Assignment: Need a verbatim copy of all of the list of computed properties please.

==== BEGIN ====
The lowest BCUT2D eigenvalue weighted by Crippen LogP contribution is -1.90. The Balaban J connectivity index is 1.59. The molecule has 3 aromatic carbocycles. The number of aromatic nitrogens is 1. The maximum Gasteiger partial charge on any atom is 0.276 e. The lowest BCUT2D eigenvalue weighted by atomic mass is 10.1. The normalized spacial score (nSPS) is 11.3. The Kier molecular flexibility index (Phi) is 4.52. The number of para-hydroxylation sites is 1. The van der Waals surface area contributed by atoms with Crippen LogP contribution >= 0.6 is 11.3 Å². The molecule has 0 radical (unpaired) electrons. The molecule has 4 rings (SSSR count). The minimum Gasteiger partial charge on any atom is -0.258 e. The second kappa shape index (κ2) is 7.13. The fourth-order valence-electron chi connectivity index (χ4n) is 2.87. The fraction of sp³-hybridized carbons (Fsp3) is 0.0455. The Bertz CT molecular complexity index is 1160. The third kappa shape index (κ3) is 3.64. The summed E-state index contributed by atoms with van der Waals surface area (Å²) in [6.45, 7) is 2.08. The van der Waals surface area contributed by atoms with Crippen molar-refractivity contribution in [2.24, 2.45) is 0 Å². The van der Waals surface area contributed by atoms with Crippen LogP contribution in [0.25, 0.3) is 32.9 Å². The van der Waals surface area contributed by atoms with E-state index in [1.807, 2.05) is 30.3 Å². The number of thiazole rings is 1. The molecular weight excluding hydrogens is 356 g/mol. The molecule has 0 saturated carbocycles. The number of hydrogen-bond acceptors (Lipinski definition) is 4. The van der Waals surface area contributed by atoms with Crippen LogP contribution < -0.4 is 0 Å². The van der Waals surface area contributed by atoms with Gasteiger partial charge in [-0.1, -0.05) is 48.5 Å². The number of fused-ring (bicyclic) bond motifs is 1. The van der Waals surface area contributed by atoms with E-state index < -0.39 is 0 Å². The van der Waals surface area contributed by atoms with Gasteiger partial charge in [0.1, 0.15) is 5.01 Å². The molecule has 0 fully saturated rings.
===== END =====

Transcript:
The lowest BCUT2D eigenvalue weighted by Crippen LogP contribution is -1.90. The Balaban J connectivity index is 1.59. The molecule has 3 aromatic carbocycles. The number of aromatic nitrogens is 1. The maximum Gasteiger partial charge on any atom is 0.276 e. The lowest BCUT2D eigenvalue weighted by atomic mass is 10.1. The normalized spacial score (nSPS) is 11.3. The Kier molecular flexibility index (Phi) is 4.52. The number of para-hydroxylation sites is 1. The van der Waals surface area contributed by atoms with Crippen LogP contribution >= 0.6 is 11.3 Å². The molecule has 0 radical (unpaired) electrons. The molecule has 4 rings (SSSR count). The minimum Gasteiger partial charge on any atom is -0.258 e. The second kappa shape index (κ2) is 7.13. The fourth-order valence-electron chi connectivity index (χ4n) is 2.87. The fraction of sp³-hybridized carbons (Fsp3) is 0.0455. The Bertz CT molecular complexity index is 1160. The third kappa shape index (κ3) is 3.64. The summed E-state index contributed by atoms with van der Waals surface area (Å²) in [6.45, 7) is 2.08. The van der Waals surface area contributed by atoms with Crippen molar-refractivity contribution in [2.24, 2.45) is 0 Å². The van der Waals surface area contributed by atoms with Crippen LogP contribution in [0.25, 0.3) is 32.9 Å². The van der Waals surface area contributed by atoms with E-state index in [1.807, 2.05) is 30.3 Å². The number of thiazole rings is 1. The molecular weight excluding hydrogens is 356 g/mol. The molecule has 0 saturated carbocycles. The number of hydrogen-bond acceptors (Lipinski definition) is 4. The van der Waals surface area contributed by atoms with Crippen LogP contribution < -0.4 is 0 Å². The van der Waals surface area contributed by atoms with Gasteiger partial charge in [-0.1, -0.05) is 48.5 Å². The number of fused-ring (bicyclic) bond motifs is 1. The van der Waals surface area contributed by atoms with E-state index < -0.39 is 0 Å². The van der Waals surface area contributed by atoms with Gasteiger partial charge in [0.1, 0.15) is 5.01 Å². The molecule has 0 fully saturated rings.